Today is Labor Day, the official end of summer.
Unless you’re outside the US and Canada, using the meteorological delineation, or in the southern hemisphere.
Probably the most persistent and pernicious story about teachers is that most of us chose this profession largely because of the paid summer vacation.
First, I’ve never met anyone who was motivated to teach based on the time they spend away from kids. And second, no school in this country pays teachers not to work. None.
Our overly-large school district has completed two weeks of the new academic year, opening with the very positive “Returning Strong” as the official PR department slogan. The superintendent’s many email messages emphasize that all will be normal (sorta), with everyone in-person, five days a week.
I suppose there is some justification for that optimism.
This sign is in front of a local elementary school. The end of the academic year is June 15.
Which means the library is basically closed for the last two weeks of school.
Unless things have changed drastically in the two or so years since I left the overly-large school district, almost every student computer in the school has been used for testing this month. And the IT tech support people will likely begin collecting them for summer storage around the same time the library wants it’s books back.
Which means technology will largely also unavailable for instruction during the final six weeks of school.
Of course, there are plenty of other activities that don’t require computers or library books going on during the final two weeks of the school year.
But I wonder how much more learning would be possible if we didn’t “open” and “close” schools each year. If we treated learning as a continuous, open-ended process, rather than something with a fixed start and end.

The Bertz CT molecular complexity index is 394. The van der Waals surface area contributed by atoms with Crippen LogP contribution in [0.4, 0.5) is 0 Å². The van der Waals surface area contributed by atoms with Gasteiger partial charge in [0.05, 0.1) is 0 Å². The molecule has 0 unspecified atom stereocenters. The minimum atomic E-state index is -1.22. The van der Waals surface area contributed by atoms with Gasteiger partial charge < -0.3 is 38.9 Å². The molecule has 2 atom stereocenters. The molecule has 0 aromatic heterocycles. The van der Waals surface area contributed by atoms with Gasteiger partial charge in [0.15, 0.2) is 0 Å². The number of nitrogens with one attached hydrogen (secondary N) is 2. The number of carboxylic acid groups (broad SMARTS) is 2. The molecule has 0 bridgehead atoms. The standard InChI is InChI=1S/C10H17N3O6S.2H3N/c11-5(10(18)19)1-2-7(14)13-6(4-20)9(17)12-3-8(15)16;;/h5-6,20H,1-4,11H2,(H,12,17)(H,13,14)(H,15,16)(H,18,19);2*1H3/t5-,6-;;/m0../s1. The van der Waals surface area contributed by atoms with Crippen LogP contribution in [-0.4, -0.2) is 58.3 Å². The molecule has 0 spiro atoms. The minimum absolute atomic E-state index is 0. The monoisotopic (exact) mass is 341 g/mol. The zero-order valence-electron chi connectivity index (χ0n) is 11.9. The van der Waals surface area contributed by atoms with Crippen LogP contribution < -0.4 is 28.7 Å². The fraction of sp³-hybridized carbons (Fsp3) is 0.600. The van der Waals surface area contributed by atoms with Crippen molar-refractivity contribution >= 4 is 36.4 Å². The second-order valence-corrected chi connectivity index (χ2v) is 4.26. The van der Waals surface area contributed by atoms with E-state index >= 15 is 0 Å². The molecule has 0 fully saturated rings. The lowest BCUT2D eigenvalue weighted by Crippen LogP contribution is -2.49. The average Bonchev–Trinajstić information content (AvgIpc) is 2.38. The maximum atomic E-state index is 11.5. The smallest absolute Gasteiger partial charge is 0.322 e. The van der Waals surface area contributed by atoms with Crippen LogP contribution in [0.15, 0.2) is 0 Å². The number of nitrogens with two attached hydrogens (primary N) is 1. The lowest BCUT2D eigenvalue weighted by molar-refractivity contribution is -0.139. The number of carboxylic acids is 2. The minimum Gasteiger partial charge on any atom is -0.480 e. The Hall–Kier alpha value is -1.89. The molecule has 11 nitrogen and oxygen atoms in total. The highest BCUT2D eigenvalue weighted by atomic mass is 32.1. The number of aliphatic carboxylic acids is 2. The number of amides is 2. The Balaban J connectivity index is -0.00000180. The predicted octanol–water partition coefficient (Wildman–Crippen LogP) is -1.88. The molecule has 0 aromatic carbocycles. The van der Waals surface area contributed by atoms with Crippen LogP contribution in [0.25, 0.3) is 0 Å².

Just a thought.
It’s been quiet recently here in Lake Wobegon the overly-large school district.
Because, of course, it’s July, with most teachers and students on their far too extended summer break, a monumental waste of time, money, energy and learning that I was planning to write about once again.
However, rather than inflicting the web with yet another rant on the subject, go read A Teacher’s Case Against Summer Vacation, a better and certainly more concise argument for making much needed alterations to our archaic academic calendar.
As she points out, we hold on to our current system1 largely due to tradition and emotion, and despite much evidence that it is actually detrimental to learning for many kids. Or at least to the type of student learning we most value, that assessed on standardized tests.
However, this not about increasing school time, just rearranging it. Taking the long summer block and spreading the still very much needed breaks more evenly throughout the year. Allowing for family vacations and assorted kid camps in other months, regular building maintenance, embedded professional development time for teachers, and remediation for students who need it when it will be more relevant.
Like this writer, I’m also puzzled why this kind of calendar change is not a big part of the education reform discussion. Maybe it really is just too simple of an idea.
Or maybe a new approach to school time like this never occurred to the politicians and billionaires leading the debate because it doesn’t contribute larger profits to owners of charter schools, standardized testing creators, or the many vendors of Common Core “solutions”.
1. Which, contrary to popular folklore, does NOT have agrarian roots.